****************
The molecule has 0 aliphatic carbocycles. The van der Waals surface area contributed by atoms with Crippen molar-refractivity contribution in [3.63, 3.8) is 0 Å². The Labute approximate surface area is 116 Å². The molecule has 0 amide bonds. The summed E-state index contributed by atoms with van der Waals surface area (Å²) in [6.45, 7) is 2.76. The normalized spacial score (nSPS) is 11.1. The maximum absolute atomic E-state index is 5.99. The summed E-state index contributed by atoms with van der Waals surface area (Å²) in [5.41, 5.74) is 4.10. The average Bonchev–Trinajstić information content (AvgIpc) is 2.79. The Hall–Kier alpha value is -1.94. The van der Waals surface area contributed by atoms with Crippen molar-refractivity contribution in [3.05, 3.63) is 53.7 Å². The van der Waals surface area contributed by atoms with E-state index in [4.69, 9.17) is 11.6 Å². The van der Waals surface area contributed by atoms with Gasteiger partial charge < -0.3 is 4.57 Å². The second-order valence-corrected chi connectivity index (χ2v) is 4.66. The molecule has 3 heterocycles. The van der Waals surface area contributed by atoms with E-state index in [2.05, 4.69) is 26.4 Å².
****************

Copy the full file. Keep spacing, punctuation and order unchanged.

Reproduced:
The molecule has 0 aliphatic carbocycles. The van der Waals surface area contributed by atoms with Crippen molar-refractivity contribution in [3.63, 3.8) is 0 Å². The Labute approximate surface area is 116 Å². The molecule has 0 amide bonds. The summed E-state index contributed by atoms with van der Waals surface area (Å²) in [6.45, 7) is 2.76. The normalized spacial score (nSPS) is 11.1. The maximum absolute atomic E-state index is 5.99. The summed E-state index contributed by atoms with van der Waals surface area (Å²) in [5.41, 5.74) is 4.10. The average Bonchev–Trinajstić information content (AvgIpc) is 2.79. The Hall–Kier alpha value is -1.94. The van der Waals surface area contributed by atoms with Crippen molar-refractivity contribution in [3.05, 3.63) is 53.7 Å². The van der Waals surface area contributed by atoms with E-state index in [4.69, 9.17) is 11.6 Å². The van der Waals surface area contributed by atoms with Gasteiger partial charge < -0.3 is 4.57 Å². The second-order valence-corrected chi connectivity index (χ2v) is 4.66. The molecule has 3 heterocycles. The van der Waals surface area contributed by atoms with E-state index in [2.05, 4.69) is 26.4 Å².